Monday, January 31, 2022

To have functioning public health in the US, we must first have national healthcare.


A recent report by the US Government Accountability Office (GAO) highlights risks associated with the response to pandemics at the US Department for Health and Human Services (HHS) (1,2). These critiques go back the through several administrations and include the response to Zika, Ebola, H1N1 flu and others. They mainly involve issues around the national stockpile, strategy for testing and surveillance. While these critiques are clearly valid, I would like to add some perspective from someone (me) who has interacted with the various agencies of HHS over many years.


The first point I want to make is that HHS is a conglomerate of disparate agencies each with separate responsibilities and several of whom compete for funding. Agencies of HHS include the Centers for Disease Control, FDA, National Institutes of Health, Medicare and Medicaid, Indian Health Service and others. These agencies all are involved in healthcare either directly in terms of patient care or in terms of financing of care, regulation of drugs and public health functions. Back in the 1990s, I was a consultant to the Multi-agency Task Force on Antimicrobial Resistance.  The task force published multiple reports, but little was actually accomplished. This was partly because of the competition between agencies and partly, in my humble view, because of the arrogance displayed by some. (Happily, even though we have a long way to go, various federal agencies have made a great deal of progress since the 1990s.)


By contrast, the Directors of HHS, throughout its history, have been drawn almost entirely from the worlds of business or politics – not from those involved in the delivery of care. To me, as someone who has been involved directly in patient care or in healthcare-related research, this makes no sense.  It also makes no sense that the choice of leadership is not the subject of criticism as far as I can tell. 


Secondly, we all need to understand that the public health system in the US is anything but . . Most of the key functions of public health including surveillance, needs assessment, delivery of services (and vaccines), execution of policy all devolve to states, counties and even to towns and rural districts. Medicare has made huge difference here by, for example, insisting that hospitals provide certain data within a limited time frame in order to remain certified for medicare reimbursement. Such an approach is difficult to promulgate beyond hospitals. The era of electronic medical records should facilitate such an approach, but the number and variety of different systems that exist today make data-sharing across the US a difficult task to say the least,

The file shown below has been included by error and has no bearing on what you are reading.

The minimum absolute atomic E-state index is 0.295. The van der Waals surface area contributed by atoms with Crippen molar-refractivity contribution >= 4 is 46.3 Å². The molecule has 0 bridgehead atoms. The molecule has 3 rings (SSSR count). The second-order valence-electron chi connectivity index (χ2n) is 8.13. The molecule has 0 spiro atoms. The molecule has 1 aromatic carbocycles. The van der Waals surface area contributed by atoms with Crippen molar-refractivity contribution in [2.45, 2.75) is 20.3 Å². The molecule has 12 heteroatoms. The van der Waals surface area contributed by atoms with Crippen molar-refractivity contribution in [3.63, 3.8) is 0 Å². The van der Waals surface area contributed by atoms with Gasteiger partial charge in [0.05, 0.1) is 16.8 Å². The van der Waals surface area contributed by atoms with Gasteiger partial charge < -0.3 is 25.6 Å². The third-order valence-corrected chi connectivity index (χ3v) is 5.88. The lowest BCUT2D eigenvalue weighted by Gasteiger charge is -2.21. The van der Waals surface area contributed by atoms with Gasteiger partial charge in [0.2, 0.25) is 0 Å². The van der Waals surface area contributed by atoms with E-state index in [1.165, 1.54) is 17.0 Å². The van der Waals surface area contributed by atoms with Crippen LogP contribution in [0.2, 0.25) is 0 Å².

A recent viewpoint article in the Journal of the American Medical Association by Emanuel, Osterholm and Grounder emphasizes the problem of obtaining real-time data.  The solution they propose is to establish essentially a national, parallel effort that would provide real-time data, would be administered outside local resources, but still able to connect with those resources using modern methods of data gathering (as I understand their paper). I agree that this would be much better than the current weak patchwork of data sources. When I was on the Forum on Emerging Infections of the National Academy of Sciences in the 1990s-2000s, we reached similar conclusions.

I agree with Emanuel et al that such a system would be far superior to our current situation.  In fact, in most other developed countries, the solution they propose is a reality on a national level.  Why?  Because they have national health systems that incorporate public health measures and responses. These national health systems provide real time access to key data for policy-makers. I'd in fact, Centers for Medicare and Medicaid Services provide for this already in a limit way. My conclusion is that we must start there.  In order for us to have a national public health system that works, we need a national health system (Medicare for all?) such as many other developed countries already have. 


At the same time Emanuel et al propose that we establish thresholds of disease severity (hospitalizations, hospital occupancy rates, deaths) that would trigger mitigation measures. But clearly, such a system is not possible in the US today where the responsibility for public health devolves to local officials. I think it is unlikely that such legislation would pass congress and I think that even if it did, imposing such measures would be next to impossible in many areas of the country.  Even under a system of national health insurance with real-time access to rapidly evolving disease, enforcing mitigation measures across the US, as it is today, seems an impossible dream. 

Nevertheless, real-time disease surveillance is essential for intelligent policy-making.  This is best achieved within the context of a national health insurance system.  We need to prioritize that as a goal.